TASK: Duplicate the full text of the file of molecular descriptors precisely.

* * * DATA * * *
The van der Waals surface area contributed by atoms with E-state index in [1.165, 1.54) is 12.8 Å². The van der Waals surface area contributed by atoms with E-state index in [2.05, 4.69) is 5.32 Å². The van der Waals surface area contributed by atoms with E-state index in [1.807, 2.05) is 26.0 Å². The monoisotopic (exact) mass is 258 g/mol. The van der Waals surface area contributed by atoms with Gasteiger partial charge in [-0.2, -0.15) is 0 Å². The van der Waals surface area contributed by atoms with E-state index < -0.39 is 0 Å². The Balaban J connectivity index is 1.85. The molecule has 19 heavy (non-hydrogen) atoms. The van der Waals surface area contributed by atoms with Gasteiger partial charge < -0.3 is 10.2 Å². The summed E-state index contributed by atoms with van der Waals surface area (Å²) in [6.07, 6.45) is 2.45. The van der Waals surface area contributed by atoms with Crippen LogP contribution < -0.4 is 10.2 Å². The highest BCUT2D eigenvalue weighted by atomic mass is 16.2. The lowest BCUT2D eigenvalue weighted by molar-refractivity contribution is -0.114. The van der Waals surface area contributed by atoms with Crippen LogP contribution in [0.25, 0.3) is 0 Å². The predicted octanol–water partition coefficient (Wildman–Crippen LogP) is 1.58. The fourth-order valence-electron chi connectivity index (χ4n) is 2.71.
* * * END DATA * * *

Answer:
The van der Waals surface area contributed by atoms with E-state index in [1.165, 1.54) is 12.8 Å². The van der Waals surface area contributed by atoms with E-state index in [2.05, 4.69) is 5.32 Å². The van der Waals surface area contributed by atoms with E-state index in [1.807, 2.05) is 26.0 Å². The monoisotopic (exact) mass is 258 g/mol. The van der Waals surface area contributed by atoms with Gasteiger partial charge in [-0.2, -0.15) is 0 Å². The van der Waals surface area contributed by atoms with E-state index < -0.39 is 0 Å². The Balaban J connectivity index is 1.85. The molecule has 19 heavy (non-hydrogen) atoms. The van der Waals surface area contributed by atoms with Gasteiger partial charge < -0.3 is 10.2 Å². The summed E-state index contributed by atoms with van der Waals surface area (Å²) in [6.07, 6.45) is 2.45. The van der Waals surface area contributed by atoms with Crippen LogP contribution < -0.4 is 10.2 Å². The highest BCUT2D eigenvalue weighted by atomic mass is 16.2. The lowest BCUT2D eigenvalue weighted by molar-refractivity contribution is -0.114. The van der Waals surface area contributed by atoms with Crippen LogP contribution in [0.25, 0.3) is 0 Å². The predicted octanol–water partition coefficient (Wildman–Crippen LogP) is 1.58. The fourth-order valence-electron chi connectivity index (χ4n) is 2.71.